Nursing home resident Joseph Gamma died after falling off his bed at the facility. His estate sued the nursing home. One of the claims the estate asserted was that the nursing home had violated the New Jersey Nursing Home Responsibilities and Residents’ Right Act (“the Nursing Home Act”). At the conclusion of the trial, the trial judge granted a directed verdict in favor of the nursing home on the estate’s claims under the Act.

Mr. Gamma’s estate appealed, claiming multiple errors at the trial level. Although the Appellate Division ultimately reversed and remanded the case on other grounds, the appeals court affirmed the judge’s directed verdict on the claims under the Nursing Home Act.

The trial court had directed the verdict against the decedent’s estate under the Nursing Home Act after finding that the estate could not maintain its action based on the evidence presented (unfortunately, details of those claims were not included in the appellate court’s opinion). On appeal, the estate argued that any violation of law by a nursing home would automatically constitute a violation of the Act. The Appellate Division disagreed.

As the appeals court explained, the Act includes “rights” given to patients, as well as “responsibilities” imposed on nursing homes. Among the nursing home’s responsibilities is “to ensure compliance with all applicable State and federal statutes and rules and regulations.” The Act includes language that “a person shall have a cause of action against the nursing home for any violation of this act.” Nevertheless, the Appellate Division ruled that this language does not give a resident “the unbridled right to bring a cause of action against the nursing home.” Instead, a resident may only bring a cause of action against the nursing home for a violation of one of the enumerated residents’ “rights,” rather than to enforce the nursing home’s “responsibilities.” Although the Appellate Division’s opinion does not specify what violations of the Act had been alleged by the family, it concluded that “the Act simply does not provide the avenue for relief requested” by the family.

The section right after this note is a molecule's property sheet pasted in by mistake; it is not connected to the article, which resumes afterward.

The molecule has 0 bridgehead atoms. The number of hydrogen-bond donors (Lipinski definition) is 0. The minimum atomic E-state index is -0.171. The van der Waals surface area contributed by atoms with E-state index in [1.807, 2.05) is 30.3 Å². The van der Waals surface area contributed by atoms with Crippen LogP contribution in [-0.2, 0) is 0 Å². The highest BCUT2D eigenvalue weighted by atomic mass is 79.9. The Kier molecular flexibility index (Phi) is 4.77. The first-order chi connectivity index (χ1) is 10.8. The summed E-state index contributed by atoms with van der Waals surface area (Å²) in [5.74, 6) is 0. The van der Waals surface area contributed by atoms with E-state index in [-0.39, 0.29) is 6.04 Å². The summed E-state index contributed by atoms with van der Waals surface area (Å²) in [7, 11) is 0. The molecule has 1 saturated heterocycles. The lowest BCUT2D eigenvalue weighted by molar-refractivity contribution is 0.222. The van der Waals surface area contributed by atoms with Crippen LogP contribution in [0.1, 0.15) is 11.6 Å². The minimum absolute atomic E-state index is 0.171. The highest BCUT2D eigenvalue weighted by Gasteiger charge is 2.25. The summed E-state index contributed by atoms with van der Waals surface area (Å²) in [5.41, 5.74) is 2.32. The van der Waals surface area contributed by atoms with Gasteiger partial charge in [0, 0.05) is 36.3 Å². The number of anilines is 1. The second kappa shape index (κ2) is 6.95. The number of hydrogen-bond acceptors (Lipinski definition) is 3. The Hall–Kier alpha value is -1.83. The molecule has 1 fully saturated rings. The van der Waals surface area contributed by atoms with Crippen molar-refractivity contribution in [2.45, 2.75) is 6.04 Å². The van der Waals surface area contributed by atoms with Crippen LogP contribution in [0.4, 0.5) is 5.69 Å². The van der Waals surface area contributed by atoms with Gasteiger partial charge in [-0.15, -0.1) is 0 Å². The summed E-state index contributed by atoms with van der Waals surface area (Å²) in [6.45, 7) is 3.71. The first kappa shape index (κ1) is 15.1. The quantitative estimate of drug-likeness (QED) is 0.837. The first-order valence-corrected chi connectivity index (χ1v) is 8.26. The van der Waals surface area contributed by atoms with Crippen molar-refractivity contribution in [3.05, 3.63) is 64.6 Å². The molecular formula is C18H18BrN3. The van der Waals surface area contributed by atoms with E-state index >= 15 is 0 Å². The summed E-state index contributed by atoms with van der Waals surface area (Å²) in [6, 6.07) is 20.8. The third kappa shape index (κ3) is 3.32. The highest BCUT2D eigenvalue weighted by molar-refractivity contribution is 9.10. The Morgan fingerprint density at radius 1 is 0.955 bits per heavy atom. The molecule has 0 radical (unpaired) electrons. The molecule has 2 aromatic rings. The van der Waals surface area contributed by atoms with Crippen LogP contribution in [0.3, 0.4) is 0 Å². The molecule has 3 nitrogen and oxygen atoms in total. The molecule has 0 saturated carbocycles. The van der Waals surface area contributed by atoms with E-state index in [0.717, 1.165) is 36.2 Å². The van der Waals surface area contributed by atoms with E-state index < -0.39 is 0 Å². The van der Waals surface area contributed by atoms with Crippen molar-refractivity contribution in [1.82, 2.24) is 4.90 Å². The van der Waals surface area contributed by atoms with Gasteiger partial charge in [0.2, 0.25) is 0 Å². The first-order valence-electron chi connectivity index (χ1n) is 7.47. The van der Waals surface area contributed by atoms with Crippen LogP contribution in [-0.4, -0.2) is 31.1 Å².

A copy of The Estate of Gamma v. Cedar Hill Health Care Center can be found here – The Estate of Gamma v. Cedar Hill Health Care Center

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